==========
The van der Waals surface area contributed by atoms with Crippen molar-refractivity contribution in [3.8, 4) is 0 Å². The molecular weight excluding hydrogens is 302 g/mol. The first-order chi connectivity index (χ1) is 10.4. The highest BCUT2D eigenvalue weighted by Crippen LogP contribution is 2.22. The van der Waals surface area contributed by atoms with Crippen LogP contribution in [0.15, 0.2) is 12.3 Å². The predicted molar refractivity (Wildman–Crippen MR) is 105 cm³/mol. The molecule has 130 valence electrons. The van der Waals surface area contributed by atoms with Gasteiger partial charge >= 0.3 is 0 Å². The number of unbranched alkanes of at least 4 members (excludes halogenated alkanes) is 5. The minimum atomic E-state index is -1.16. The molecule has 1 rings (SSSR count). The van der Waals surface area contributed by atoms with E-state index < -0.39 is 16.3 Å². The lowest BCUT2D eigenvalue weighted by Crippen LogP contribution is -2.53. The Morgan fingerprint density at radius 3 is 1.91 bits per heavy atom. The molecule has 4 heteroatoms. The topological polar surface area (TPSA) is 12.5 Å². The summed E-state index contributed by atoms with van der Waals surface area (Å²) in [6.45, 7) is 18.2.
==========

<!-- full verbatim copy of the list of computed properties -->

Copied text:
The van der Waals surface area contributed by atoms with Crippen molar-refractivity contribution in [3.8, 4) is 0 Å². The molecular weight excluding hydrogens is 302 g/mol. The first-order chi connectivity index (χ1) is 10.4. The highest BCUT2D eigenvalue weighted by Crippen LogP contribution is 2.22. The van der Waals surface area contributed by atoms with Crippen LogP contribution in [0.15, 0.2) is 12.3 Å². The predicted molar refractivity (Wildman–Crippen MR) is 105 cm³/mol. The molecule has 130 valence electrons. The van der Waals surface area contributed by atoms with Gasteiger partial charge >= 0.3 is 0 Å². The number of unbranched alkanes of at least 4 members (excludes halogenated alkanes) is 5. The minimum atomic E-state index is -1.16. The molecule has 1 rings (SSSR count). The van der Waals surface area contributed by atoms with E-state index < -0.39 is 16.3 Å². The lowest BCUT2D eigenvalue weighted by Crippen LogP contribution is -2.53. The Morgan fingerprint density at radius 3 is 1.91 bits per heavy atom. The molecule has 4 heteroatoms. The topological polar surface area (TPSA) is 12.5 Å². The summed E-state index contributed by atoms with van der Waals surface area (Å²) in [6.45, 7) is 18.2.